One question about that THX 20 dB peak. From where? Average sound level that would be 85 dB and 105 db at peak as that is the THX and accepted target for recording audio for movies. I don't think that is the dynamic range amount.
And, even that 85 dB average is loud in homes.
As you stated, the THX 20 dB peak is the headroom required on top of the 85 dB reference level. According to THX:

https://www.thx.com/blog/questions/what-is-the-reference-level/
  • Experience Studio Clarity: THX Certified Receivers reproduce studio Reference Level, 85dB SPL with 20dB of headroom.
Whereas, Dynamic range for music, per Wiki:

https://en.wikipedia.org/wiki/Dynamic_range

Music[edit]
In music, dynamic range is the difference between the quietest and loudest volume of an instrument, part or piece of music.[38] In modern recording, this range is often limited through dynamic range compression, which allows for louder volume, but can make the recording sound less exciting or live.[39]

The term dynamic range may be confusing in music because it has two conflicting definitions, particularly in the understanding of the loudness war phenomenon.[40][41] Dynamic range may refer to micro-dynamics,[42][43][44] related to crest factor,[45][46] whereas the European Broadcasting Union, in EBU3342 Loudness Range, defines dynamic range as the difference between the quietest and loudest volume, a matter of macro-dynamics.[40][41][47][48][49][50]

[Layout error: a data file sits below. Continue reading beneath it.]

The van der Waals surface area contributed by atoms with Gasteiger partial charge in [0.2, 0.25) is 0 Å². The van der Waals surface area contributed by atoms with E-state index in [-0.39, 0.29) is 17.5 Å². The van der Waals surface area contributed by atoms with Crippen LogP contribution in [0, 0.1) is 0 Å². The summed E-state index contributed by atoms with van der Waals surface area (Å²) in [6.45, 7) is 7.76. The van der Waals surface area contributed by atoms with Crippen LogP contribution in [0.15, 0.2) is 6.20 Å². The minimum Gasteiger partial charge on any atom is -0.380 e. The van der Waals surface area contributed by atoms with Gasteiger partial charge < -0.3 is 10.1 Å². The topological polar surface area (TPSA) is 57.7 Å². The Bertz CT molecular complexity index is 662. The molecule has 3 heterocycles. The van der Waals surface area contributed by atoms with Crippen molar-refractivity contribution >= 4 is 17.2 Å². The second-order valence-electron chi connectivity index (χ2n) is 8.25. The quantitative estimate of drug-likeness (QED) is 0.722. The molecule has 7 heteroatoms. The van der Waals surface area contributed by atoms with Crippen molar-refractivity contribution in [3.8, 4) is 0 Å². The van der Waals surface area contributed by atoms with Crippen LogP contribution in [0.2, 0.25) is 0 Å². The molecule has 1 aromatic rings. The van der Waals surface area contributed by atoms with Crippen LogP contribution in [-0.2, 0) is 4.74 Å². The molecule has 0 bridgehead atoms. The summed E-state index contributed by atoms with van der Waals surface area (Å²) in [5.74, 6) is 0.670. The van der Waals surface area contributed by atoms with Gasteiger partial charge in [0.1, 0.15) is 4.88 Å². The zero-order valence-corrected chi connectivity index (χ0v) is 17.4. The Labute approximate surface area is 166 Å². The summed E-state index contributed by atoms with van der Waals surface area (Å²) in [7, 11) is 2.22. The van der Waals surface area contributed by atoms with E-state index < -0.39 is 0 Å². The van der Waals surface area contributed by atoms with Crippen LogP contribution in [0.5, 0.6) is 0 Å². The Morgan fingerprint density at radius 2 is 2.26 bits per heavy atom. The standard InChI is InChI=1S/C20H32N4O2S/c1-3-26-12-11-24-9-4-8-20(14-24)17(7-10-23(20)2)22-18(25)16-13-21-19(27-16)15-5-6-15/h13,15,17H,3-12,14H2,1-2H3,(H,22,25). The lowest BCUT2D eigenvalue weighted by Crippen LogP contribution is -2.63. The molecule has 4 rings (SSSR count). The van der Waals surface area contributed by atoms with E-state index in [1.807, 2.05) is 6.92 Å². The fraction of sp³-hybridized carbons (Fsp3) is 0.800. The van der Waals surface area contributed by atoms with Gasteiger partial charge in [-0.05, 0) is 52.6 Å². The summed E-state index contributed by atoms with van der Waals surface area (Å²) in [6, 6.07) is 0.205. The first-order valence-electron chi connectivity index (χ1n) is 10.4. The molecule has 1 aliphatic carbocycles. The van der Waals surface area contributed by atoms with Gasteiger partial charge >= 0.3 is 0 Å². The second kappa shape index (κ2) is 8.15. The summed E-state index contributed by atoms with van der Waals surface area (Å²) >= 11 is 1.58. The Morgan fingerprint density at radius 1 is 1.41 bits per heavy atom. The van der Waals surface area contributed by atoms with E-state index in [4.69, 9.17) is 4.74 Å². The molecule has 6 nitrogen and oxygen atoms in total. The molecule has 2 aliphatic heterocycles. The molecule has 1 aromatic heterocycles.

The dynamic range of music as normally perceived in a concert hall does not exceed 80 dB, and human speech is normally perceived over a range of about 40 dB.[28]:4
 
Verdinut

Verdinut

Audioholic Ninja
Oh no, it was unrelated. Sorry about the confusion. Again, everything you and irv posted I could have said something similar myself. I still think you might have misunderstood Verdinut's point. Irv's last post help clear the point I, and I suspect Verdinut too, tried to make.

Happy New Year to you all.

Happy New Year to you all with a good health which is the most precious asset.
 
lovinthehd

lovinthehd

Audioholic Jedi
Here is a good article on dynamic range of various CD formats (CD, DVD-A, SACD).

Surprisingly, the DVD-A disc has more dynamic range than the SACD! :)

http://sound.whsites.net/cd-sacd-dvda.htm
Love the little bit of wisdom at the end: Anyway, one should not take too much notice of "how many" said this or that. What is important is how things really are, not how many people believe this or that. Deciding truths by voting is seldom a good way. It can only show what people believe. Some peoples' beliefs might of course be right, but too often correct information and relevant listening experiences drowns in common misconceptions, preconceived notions and the media background noise
 
P

PENG

Audioholic Slumlord